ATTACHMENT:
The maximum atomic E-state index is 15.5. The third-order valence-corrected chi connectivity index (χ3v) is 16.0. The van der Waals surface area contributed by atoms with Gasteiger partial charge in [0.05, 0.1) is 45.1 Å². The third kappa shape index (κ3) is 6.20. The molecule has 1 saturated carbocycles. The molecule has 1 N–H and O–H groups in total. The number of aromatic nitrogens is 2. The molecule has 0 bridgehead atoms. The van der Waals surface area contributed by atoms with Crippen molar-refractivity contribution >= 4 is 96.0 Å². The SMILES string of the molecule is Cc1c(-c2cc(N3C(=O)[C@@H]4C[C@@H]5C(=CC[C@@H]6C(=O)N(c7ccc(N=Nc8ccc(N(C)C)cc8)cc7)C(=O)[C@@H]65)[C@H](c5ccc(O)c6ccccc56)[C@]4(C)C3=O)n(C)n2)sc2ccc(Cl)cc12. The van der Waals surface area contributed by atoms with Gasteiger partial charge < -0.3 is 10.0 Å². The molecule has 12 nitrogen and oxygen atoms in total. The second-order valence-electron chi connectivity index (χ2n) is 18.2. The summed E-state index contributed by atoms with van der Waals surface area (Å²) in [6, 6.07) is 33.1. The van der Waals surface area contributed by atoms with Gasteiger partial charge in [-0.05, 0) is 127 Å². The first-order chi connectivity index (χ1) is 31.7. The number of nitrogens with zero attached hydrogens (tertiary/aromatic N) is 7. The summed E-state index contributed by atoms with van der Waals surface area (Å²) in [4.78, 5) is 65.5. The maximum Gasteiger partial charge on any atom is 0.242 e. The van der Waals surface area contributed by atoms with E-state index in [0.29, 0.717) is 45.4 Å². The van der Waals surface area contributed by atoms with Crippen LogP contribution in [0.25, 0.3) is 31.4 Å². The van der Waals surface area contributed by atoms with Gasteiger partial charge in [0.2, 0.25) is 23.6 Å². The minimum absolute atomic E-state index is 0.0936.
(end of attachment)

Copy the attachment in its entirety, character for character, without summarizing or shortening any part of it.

The maximum atomic E-state index is 15.5. The third-order valence-corrected chi connectivity index (χ3v) is 16.0. The van der Waals surface area contributed by atoms with Gasteiger partial charge in [0.05, 0.1) is 45.1 Å². The third kappa shape index (κ3) is 6.20. The molecule has 1 saturated carbocycles. The molecule has 1 N–H and O–H groups in total. The number of aromatic nitrogens is 2. The molecule has 0 bridgehead atoms. The van der Waals surface area contributed by atoms with Crippen molar-refractivity contribution >= 4 is 96.0 Å². The SMILES string of the molecule is Cc1c(-c2cc(N3C(=O)[C@@H]4C[C@@H]5C(=CC[C@@H]6C(=O)N(c7ccc(N=Nc8ccc(N(C)C)cc8)cc7)C(=O)[C@@H]65)[C@H](c5ccc(O)c6ccccc56)[C@]4(C)C3=O)n(C)n2)sc2ccc(Cl)cc12. The van der Waals surface area contributed by atoms with Gasteiger partial charge < -0.3 is 10.0 Å². The molecule has 12 nitrogen and oxygen atoms in total. The second-order valence-electron chi connectivity index (χ2n) is 18.2. The summed E-state index contributed by atoms with van der Waals surface area (Å²) in [6, 6.07) is 33.1. The van der Waals surface area contributed by atoms with Gasteiger partial charge in [-0.05, 0) is 127 Å². The first-order chi connectivity index (χ1) is 31.7. The number of nitrogens with zero attached hydrogens (tertiary/aromatic N) is 7. The summed E-state index contributed by atoms with van der Waals surface area (Å²) in [4.78, 5) is 65.5. The maximum Gasteiger partial charge on any atom is 0.242 e. The van der Waals surface area contributed by atoms with E-state index in [0.29, 0.717) is 45.4 Å². The van der Waals surface area contributed by atoms with Crippen LogP contribution in [0.25, 0.3) is 31.4 Å². The van der Waals surface area contributed by atoms with Gasteiger partial charge in [0.2, 0.25) is 23.6 Å². The minimum absolute atomic E-state index is 0.0936.